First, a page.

Once we’d all climbed the routes from that anchor though… that was when the adventure began.  I laced up my hiking boots and headed up on top-rope, assessing the size and fall line more directly this time.  We enlisted the climbers next to us to help keep everything clear – they blocked off one side of the trail, and we blocked off the other, making sure that no unexpected teams would wander into the fall area.

With the area safe and secure, my original plan was to lower the rock down with me, so that it wouldn’t kinetically crash down unpredictably.  Once I got to the rock though, it was quickly clear that it was far too heavy for me to safely maneuver on my own… and that ironically the safest option would be to let gravity do the work, and to let the rock fall naturally.

So I disconnected it from the safety gear, and used the webbing already on it to slowly leverage it out.

Honestly, it was terrifying.

But, in the end, it fell safely… if loudly.  Definitely a scary adventure, but I’m really glad that we were able to clear it ourselves, instead of having to leave it as a possible danger.  I did sacrifice some webbing to the rock, since I can’t re-use the webbing that fell with it, but it’s not a bad price to pay… and now I have an excuse to go to the climbing store again!

 

Routes:

Night Owl – 5.6 Trad, Lead – This one was fun, if a bit dirty.  Hasn’t been climbed too often it seems, which led to the previously-mentioned “fun” of removing the huge loose boulder.  Still, worth climbing if you’re around and are careful.

Why Must I Cry – 5.10 Top Rope – This was really fun, but definitely tough… and I may or may not have actually followed the correct route.  I’ll definitely try it again.

Rude Boy – 5.8 Top Rope – Another fun route, but still a bit dirty.  I think I crossed onto this route while doing “Why Must I Cry”.

??? (Maybe Leisure Time?) – 5.9/10 Top Rope – This route isn’t in any of the guides, but Bri and Lizzy lead it on sport… it was definitely a stiff 5.9, if not a low 5.10, and I was very happy to be seconding it.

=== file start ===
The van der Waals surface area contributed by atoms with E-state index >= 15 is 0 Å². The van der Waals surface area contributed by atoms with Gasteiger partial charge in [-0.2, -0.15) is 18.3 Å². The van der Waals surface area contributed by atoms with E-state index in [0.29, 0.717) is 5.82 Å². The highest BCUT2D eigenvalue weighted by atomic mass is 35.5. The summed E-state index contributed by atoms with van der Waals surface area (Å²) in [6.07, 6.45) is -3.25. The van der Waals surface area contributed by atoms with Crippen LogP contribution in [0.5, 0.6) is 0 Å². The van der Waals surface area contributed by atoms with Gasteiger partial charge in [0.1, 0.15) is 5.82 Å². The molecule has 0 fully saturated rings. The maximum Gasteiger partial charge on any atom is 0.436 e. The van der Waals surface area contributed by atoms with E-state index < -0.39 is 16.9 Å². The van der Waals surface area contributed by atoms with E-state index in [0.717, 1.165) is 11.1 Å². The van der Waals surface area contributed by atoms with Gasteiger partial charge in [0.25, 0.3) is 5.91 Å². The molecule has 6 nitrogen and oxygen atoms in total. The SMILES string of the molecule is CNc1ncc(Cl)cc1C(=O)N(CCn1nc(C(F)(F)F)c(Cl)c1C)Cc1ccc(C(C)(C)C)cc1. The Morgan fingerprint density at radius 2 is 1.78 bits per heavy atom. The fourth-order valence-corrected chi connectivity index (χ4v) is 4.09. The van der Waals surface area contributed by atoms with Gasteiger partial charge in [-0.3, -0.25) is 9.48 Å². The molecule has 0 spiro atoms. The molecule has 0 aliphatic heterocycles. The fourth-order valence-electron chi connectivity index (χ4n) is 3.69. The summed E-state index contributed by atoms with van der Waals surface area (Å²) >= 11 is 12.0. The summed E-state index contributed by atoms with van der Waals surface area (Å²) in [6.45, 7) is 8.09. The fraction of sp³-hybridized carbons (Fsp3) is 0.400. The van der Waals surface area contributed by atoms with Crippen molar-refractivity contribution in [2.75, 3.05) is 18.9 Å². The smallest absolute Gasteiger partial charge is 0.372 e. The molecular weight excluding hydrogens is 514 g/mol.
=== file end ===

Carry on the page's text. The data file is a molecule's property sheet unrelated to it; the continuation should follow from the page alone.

Helm’s Deep – 5.9 Top Rope – Similar to the previous one, but has the fun of starting off a huge pillar… so there’s a sort of moat around it!  Much easier than the unknown, but I’d still happily call it a 5.9.

 

A good trip, in every sense 🙂

Climbing in a Pandemic – This is a new world, but we’re all learning to live in it.

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Sunday, 09-Aug-2020

 

 

I haven’t been to a climbing gym in months.  Since COVID really hit, at least… and probably before that, though I can’t quite remember.  They’ve been open for a while, actually… but I’d cancelled my membership about a month ago, and hadn’t really planned on restarting it anytime soon.

 

Then a study came out, suggesting that climbing chalk can deactivate the COVID virus nearly immediately upon contact (Ed Note: We’ve posted a link to the article is at the bottom of the post, enjoy!).  I also have a few friends who’ve started climbing again, who let me know what sorts of precautions the gym’s been taking, and how crowded (or not crowded, in fact) the gym has been recently.

I… wasn’t fully convinced.  But I kept tumbling it around in my head… questioning whether I’m really being safe, or if I’m being paranoid.

That’s the name of the game these days, isn’t it?

How much protection should we give ourselves?  What’s safe, and what’s an unnecessary risk?

What’s a sore throat, and what’s COVID?  Is the sneeze because I just split pepper, or inhaled a face full of dust?  Or am I contagious, and risking my and everyone else’s health?

 

We simply don’t know, so we weigh the options and do our best.  Like we always do.  We move forward.

 

I finally moved forward to the gym.  I don’t regret it.

 

Nothing is safe, but climbing at the gym was… acceptably unsafe.  I don’t think there was really any heightened risk outside of the normal “I’m climbing fifty feet into the air, protected by a half-inch thick rope”, and I’m confident that there wasn’t any pandemic-related risk greater than going to the grocery store, or picking up tacos at the local bodega.

Everyone had a mask, and I felt good.

That being said…

Man am I weak.  I finished a few routes, yeah, but… dang, man.  I need to climb more!

 

 

Link to article: https://www.abcwalls.co.uk/wp-content/uploads/Corona-Virus-and-Chalk-Press-release.pdf